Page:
As Krogstad, baby-faced Josh Atkins neither looks nor sounds the part of a blackmailing antagonist. Nothing states that Nora’s nemesis has to be a deep-voiced, brooding menace, but Atkins presumes that archetype while not having any of the physical or vocal characteristics to back it up. The result resembles a boy wearing his father’s suit. Cares does her blustering best to seem intimidated by Atkins’ threats, to little dramatic avail.

But no player is more troublesome than Genevieve Thompson, fatally cast as Nora’s confidante Kristine. Thompson recites almost all of her lines with forced exasperation. It sounds as if she’s giving a first table-reading, discovering her lines’ beats a moment or two after she’s said them. The interactions between her and Cares rarely seem to take place on the same page.

A few minor, distracting details go unnoticed by the production team, like Nora’s Act I synthetic-fabric dress. Some lines are muffled under the snowsuit-like material (“Let’s not swish swish talk business. It’s so boring! swish.”)

Scenes between Nora and Torvald are this “Doll’s House’s” saving grace. Dunn and Cares effectively capture Ibsen’s intentionally blurred familial relationship between husband and wife. To Torvald, Nora is his spouse, but treats her as his child. He wags his finger in parental disapproval when he catches her sneaking some sweeties, only to later leer at her as she dances a sexually-charged Tarantella. When Nora kneels beside Torvald, it’s anyone’s guess whether she’s about to ask for candy or fellate him.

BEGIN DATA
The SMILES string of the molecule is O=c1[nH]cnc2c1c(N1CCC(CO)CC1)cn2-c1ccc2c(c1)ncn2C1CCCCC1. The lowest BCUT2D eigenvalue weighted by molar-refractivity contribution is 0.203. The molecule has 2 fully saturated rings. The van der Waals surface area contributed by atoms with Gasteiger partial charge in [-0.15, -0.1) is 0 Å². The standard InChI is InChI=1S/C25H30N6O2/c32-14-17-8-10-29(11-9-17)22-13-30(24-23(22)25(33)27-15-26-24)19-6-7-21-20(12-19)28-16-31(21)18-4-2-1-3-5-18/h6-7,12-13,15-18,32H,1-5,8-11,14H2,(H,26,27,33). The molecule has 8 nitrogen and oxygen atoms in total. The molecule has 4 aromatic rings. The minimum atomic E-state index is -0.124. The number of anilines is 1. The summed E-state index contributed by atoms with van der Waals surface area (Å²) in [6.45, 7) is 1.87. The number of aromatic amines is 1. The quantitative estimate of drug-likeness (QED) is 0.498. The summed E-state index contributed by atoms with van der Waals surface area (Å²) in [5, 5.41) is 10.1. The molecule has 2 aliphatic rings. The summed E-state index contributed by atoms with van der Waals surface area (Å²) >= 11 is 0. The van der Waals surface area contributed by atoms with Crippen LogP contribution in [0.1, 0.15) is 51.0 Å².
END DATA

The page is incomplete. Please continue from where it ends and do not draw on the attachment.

The duo preserves just enough integrity for a passable production. But even under new clothes, this is amateur-ish Ibsen, all dressed up with nowhere to go.

  
  
Rating: ★★
  
  

Featuring: Josh Atkins, Kate Cares, Stephen Dunn, Barbara Roeder Harris, Amanda Roeder, Mark Shallow, and Genevieve Thompson

Production Team: Katherine Arfken (Scenic Design), Tom Aufmann (Technical Director), Sarah Gilmore (Assistant Stage Manager), Sarah Luse (Production Manager), Rachel M. Sypniewski (Costume Designer and Managing Director), Mac Vaughey (Lighting Designer), Chas Vbra (Sound Designer) and Cade Wenthe (Stage Manager).

REVIEW: The Play About the Baby (BackStage Theatre)

BackStage gets sexy, absurd

 

 
BackStage Theatre presents
 
The Play About the Baby
 
by Edward Albee
directed by
Matthew Reeder
at
Chopin Studio Theatre, 1543 W. Division (map)
through May 8th (more info)

reviewed by Barry Eitel